Abstract

The purpose of this study is to review the research which was mainly about the evaluation the vascular stenosis or muscle ischemia to assist in the diagnosis of peripheral arterial occlusive disease using dynamic CTA data. With the recent rapid evolution of multislice computed tomography scanners, runoff CTA of the peripheral artery has become a widely used diagnostic option in patients with PAOD. Furthermore the dynamic CTA of the lower extremity provides improved arterial contrast enhancement and a higher diagnostic confidence for assessment of stenosis and occlusion than runoff CTA. The method, the data characteristic and the conclusion of all the qualitative and quantitative research were covered in this study. Finally, the future research direction of the dynamic CTA analysis to assist diagnosis was given.

Keywords: Peripheral arterial occlusive disease, dynamic CTA, vascular stenosis, muscle ischemia, qualitative and quantitative research

1. Introduction

Lower extremity peripheral arterial occlusive disease (PAOD) prevalence and incidence are both sharply age-related, rising >10% among patients in their 60s and 70s [1]. The prevalence in high income country at age 85–89 years was 18.38% (11.16–28.76%) in women and 18.83% (12.03–28.25%) in men. Globally, 202 million people were living with peripheral artery disease in 2010 [2]. Usually, diffuse progressive accumulation of arterial wall plaque results in luminal narrowing of the peripheral arteries and ultimately leads to organ ischemia. Some research supported the hypothesis that lower extremity ischemia has a direct adverse effect on calf skeletal muscle area [3,4]. With severe degree of vascular stenosis, physical function was most affected. Besides that, patients with PAOD often have concomitant coronary and cerebral artery disease (Bhatt et al. 2006). These conditions are common causes of death.

Duplex ultrasound, computed tomographic angiography (CTA), magnetic resonance angiography (MRA) and digital subtraction angiography (DSA) usually are available for diagnosis of PAOD. This study review the research about the evaluation the vascular stenosis or muscle ischemia to assist in the diagnosis of peripheral arterial occlusive disease using dynamic CTA data.

2. Applicability of dynamic CTA data

The runoff CTA is often adopted in the treatment planning of patients because of its availability, short examination time, and relatively low cost. The diagnosis of lower extremity runoff CTA mainly depends on CT morphology [5]. Usually, a runoff CTA of the lower extremity artery from the diaphragm to the toes is often used for diagnosis of PAOD. A runoff score was given based on anatomical vessel assessment [6]. However, the evaluation of vascular lumen beneath knee is difficult for several reasons, such as its location is far from the heart, the proximal stenosis will change the blood flow status, and the lumen is thinner than vessels of thigh.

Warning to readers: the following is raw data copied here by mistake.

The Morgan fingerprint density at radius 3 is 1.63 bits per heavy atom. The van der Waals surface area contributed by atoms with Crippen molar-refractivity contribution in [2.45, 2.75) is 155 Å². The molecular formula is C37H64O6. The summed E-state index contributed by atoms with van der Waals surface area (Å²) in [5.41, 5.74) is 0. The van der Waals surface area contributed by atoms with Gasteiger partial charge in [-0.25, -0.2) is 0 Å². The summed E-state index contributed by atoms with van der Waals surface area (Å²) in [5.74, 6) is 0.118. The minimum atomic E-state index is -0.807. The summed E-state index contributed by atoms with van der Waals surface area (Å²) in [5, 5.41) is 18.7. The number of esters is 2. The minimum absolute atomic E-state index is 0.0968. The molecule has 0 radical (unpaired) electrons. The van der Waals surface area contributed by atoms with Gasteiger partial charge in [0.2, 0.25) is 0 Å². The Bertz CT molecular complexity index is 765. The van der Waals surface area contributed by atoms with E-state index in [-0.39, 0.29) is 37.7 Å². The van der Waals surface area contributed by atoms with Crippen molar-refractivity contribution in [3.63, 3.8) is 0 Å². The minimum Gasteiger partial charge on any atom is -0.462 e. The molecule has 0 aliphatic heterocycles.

Dynamic vascular imaging of the lower extremity could offer a solution for the lower legs arteries diagnostic inaccuracies of runoff CTA [7]. Recently introduced examination techniques, such as continuous bidirectional table movements, achieve dynamic volume coverage in a field up to 45 cm long and enable complete dynamic imaging of the calves [8]. The feasibility studies provide promising results for dynamic imaging of the lower extremity vessels [9]. For the evaluation of below-the-knee arteries, dynamic CT could be an alternative approach. Sommer et al. reported a technique of dynamic CTA in patients with critical limb ischemia caused by peripheral artery occlusive disease (PAOD) [10]. The research indicated that dynamic CTA of the lower extremity provides improved arterial contrast enhancement and a higher diagnostic confidence for assessment of stenosis and occlusion than runoff CTA. However, there is a lack of quantitative analysis on the study. Buls et al. quantitatively assessed arterial enhancement by measuring the mean CT values (HU) in all arteries, and gave the conclusion that dynamic CT scan increased image quality and diagnostic confidence for the assessment of presence and degree of arterial stenosis in below-the-knee arteries, however, the study is lack of quantitative analysis of muscle ischemia [11], which is more relevant with patients’ symptoms and limb functions.

3. Material and method